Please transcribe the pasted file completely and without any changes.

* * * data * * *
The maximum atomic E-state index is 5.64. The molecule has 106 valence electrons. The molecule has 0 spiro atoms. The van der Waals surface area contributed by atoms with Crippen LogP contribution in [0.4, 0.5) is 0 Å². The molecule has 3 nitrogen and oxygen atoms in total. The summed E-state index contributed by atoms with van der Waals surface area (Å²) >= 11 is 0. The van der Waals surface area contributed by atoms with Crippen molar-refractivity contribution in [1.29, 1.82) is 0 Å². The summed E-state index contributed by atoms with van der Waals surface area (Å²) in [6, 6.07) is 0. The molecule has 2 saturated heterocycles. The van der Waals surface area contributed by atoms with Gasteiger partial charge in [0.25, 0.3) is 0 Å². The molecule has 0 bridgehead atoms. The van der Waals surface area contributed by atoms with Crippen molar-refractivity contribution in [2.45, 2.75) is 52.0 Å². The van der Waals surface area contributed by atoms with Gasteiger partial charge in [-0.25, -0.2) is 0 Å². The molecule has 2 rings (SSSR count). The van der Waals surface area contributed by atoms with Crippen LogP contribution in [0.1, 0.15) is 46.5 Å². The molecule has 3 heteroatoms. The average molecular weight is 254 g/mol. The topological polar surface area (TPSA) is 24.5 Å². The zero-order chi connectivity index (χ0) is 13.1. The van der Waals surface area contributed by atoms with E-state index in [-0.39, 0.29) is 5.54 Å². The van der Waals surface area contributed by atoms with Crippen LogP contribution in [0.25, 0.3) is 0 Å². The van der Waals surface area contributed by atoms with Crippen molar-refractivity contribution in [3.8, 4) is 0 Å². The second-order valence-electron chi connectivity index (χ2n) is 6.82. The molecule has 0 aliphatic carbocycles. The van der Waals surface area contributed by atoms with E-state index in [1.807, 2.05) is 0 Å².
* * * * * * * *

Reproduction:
The maximum atomic E-state index is 5.64. The molecule has 106 valence electrons. The molecule has 0 spiro atoms. The van der Waals surface area contributed by atoms with Crippen LogP contribution in [0.4, 0.5) is 0 Å². The molecule has 3 nitrogen and oxygen atoms in total. The summed E-state index contributed by atoms with van der Waals surface area (Å²) >= 11 is 0. The van der Waals surface area contributed by atoms with Crippen molar-refractivity contribution in [1.29, 1.82) is 0 Å². The summed E-state index contributed by atoms with van der Waals surface area (Å²) in [6, 6.07) is 0. The molecule has 2 saturated heterocycles. The van der Waals surface area contributed by atoms with Gasteiger partial charge in [0.25, 0.3) is 0 Å². The molecule has 0 bridgehead atoms. The van der Waals surface area contributed by atoms with Crippen molar-refractivity contribution in [2.45, 2.75) is 52.0 Å². The van der Waals surface area contributed by atoms with Gasteiger partial charge in [-0.25, -0.2) is 0 Å². The molecule has 2 rings (SSSR count). The van der Waals surface area contributed by atoms with Crippen LogP contribution in [0.1, 0.15) is 46.5 Å². The molecule has 3 heteroatoms. The average molecular weight is 254 g/mol. The topological polar surface area (TPSA) is 24.5 Å². The zero-order chi connectivity index (χ0) is 13.1. The van der Waals surface area contributed by atoms with E-state index in [-0.39, 0.29) is 5.54 Å². The van der Waals surface area contributed by atoms with Crippen LogP contribution in [0.25, 0.3) is 0 Å². The van der Waals surface area contributed by atoms with Crippen molar-refractivity contribution in [3.8, 4) is 0 Å². The second-order valence-electron chi connectivity index (χ2n) is 6.82. The molecule has 0 aliphatic carbocycles. The van der Waals surface area contributed by atoms with E-state index in [1.807, 2.05) is 0 Å².